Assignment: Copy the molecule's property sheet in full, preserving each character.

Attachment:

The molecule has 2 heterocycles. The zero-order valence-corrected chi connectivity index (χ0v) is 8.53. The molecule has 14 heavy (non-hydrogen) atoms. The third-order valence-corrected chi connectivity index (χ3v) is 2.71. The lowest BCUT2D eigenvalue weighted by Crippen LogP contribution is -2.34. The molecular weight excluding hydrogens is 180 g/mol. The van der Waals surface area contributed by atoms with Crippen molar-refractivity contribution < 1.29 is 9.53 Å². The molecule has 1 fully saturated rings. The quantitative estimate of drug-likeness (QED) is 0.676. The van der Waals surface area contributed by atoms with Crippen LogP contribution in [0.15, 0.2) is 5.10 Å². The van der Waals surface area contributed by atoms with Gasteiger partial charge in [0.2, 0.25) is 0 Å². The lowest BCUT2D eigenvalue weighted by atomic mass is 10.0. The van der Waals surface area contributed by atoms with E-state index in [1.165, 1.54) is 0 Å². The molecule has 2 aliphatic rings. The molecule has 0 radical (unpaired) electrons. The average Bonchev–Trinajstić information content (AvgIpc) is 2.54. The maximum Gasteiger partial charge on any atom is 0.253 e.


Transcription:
The molecule has 2 heterocycles. The zero-order valence-corrected chi connectivity index (χ0v) is 8.53. The molecule has 14 heavy (non-hydrogen) atoms. The third-order valence-corrected chi connectivity index (χ3v) is 2.71. The lowest BCUT2D eigenvalue weighted by Crippen LogP contribution is -2.34. The molecular weight excluding hydrogens is 180 g/mol. The van der Waals surface area contributed by atoms with Crippen molar-refractivity contribution < 1.29 is 9.53 Å². The molecule has 1 fully saturated rings. The quantitative estimate of drug-likeness (QED) is 0.676. The van der Waals surface area contributed by atoms with Crippen LogP contribution in [0.15, 0.2) is 5.10 Å². The van der Waals surface area contributed by atoms with Gasteiger partial charge in [0.2, 0.25) is 0 Å². The lowest BCUT2D eigenvalue weighted by atomic mass is 10.0. The van der Waals surface area contributed by atoms with E-state index in [1.165, 1.54) is 0 Å². The molecule has 2 aliphatic rings. The molecule has 0 radical (unpaired) electrons. The average Bonchev–Trinajstić information content (AvgIpc) is 2.54. The maximum Gasteiger partial charge on any atom is 0.253 e.